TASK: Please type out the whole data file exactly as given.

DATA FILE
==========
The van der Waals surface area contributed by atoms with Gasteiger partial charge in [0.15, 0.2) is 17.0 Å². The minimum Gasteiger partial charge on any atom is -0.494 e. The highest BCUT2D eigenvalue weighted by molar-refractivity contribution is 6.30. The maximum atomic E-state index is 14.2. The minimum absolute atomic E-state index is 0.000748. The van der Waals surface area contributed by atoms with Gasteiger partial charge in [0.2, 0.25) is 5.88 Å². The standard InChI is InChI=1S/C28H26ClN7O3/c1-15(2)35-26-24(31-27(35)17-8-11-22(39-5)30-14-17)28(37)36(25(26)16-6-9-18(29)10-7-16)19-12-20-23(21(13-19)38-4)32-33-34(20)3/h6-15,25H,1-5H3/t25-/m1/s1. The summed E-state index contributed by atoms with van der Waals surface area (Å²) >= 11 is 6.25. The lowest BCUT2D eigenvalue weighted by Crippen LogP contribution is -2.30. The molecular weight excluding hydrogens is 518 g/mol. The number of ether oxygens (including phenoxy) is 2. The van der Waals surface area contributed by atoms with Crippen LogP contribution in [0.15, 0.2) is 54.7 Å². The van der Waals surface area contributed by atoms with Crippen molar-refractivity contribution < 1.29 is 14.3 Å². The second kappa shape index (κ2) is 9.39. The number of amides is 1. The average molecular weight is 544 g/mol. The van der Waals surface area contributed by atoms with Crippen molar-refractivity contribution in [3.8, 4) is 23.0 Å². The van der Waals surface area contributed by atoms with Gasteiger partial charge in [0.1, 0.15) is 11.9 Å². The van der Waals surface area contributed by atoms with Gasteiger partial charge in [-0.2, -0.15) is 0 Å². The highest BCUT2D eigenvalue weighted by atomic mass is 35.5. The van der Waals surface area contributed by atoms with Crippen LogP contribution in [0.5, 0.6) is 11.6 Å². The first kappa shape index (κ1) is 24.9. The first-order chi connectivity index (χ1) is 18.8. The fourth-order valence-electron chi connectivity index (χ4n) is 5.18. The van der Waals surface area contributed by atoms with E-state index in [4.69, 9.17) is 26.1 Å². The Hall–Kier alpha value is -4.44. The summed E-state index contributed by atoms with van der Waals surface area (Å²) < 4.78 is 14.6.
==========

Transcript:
The van der Waals surface area contributed by atoms with Gasteiger partial charge in [0.15, 0.2) is 17.0 Å². The minimum Gasteiger partial charge on any atom is -0.494 e. The highest BCUT2D eigenvalue weighted by molar-refractivity contribution is 6.30. The maximum atomic E-state index is 14.2. The minimum absolute atomic E-state index is 0.000748. The van der Waals surface area contributed by atoms with Gasteiger partial charge in [0.2, 0.25) is 5.88 Å². The standard InChI is InChI=1S/C28H26ClN7O3/c1-15(2)35-26-24(31-27(35)17-8-11-22(39-5)30-14-17)28(37)36(25(26)16-6-9-18(29)10-7-16)19-12-20-23(21(13-19)38-4)32-33-34(20)3/h6-15,25H,1-5H3/t25-/m1/s1. The summed E-state index contributed by atoms with van der Waals surface area (Å²) >= 11 is 6.25. The lowest BCUT2D eigenvalue weighted by Crippen LogP contribution is -2.30. The molecular weight excluding hydrogens is 518 g/mol. The number of ether oxygens (including phenoxy) is 2. The van der Waals surface area contributed by atoms with Crippen LogP contribution in [0.15, 0.2) is 54.7 Å². The van der Waals surface area contributed by atoms with Crippen molar-refractivity contribution < 1.29 is 14.3 Å². The second kappa shape index (κ2) is 9.39. The number of amides is 1. The average molecular weight is 544 g/mol. The van der Waals surface area contributed by atoms with Crippen molar-refractivity contribution in [3.8, 4) is 23.0 Å². The van der Waals surface area contributed by atoms with Gasteiger partial charge in [0.1, 0.15) is 11.9 Å². The van der Waals surface area contributed by atoms with Gasteiger partial charge in [-0.2, -0.15) is 0 Å². The highest BCUT2D eigenvalue weighted by atomic mass is 35.5. The van der Waals surface area contributed by atoms with Crippen LogP contribution in [0.5, 0.6) is 11.6 Å². The first kappa shape index (κ1) is 24.9. The first-order chi connectivity index (χ1) is 18.8. The fourth-order valence-electron chi connectivity index (χ4n) is 5.18. The van der Waals surface area contributed by atoms with E-state index in [4.69, 9.17) is 26.1 Å². The Hall–Kier alpha value is -4.44. The summed E-state index contributed by atoms with van der Waals surface area (Å²) < 4.78 is 14.6.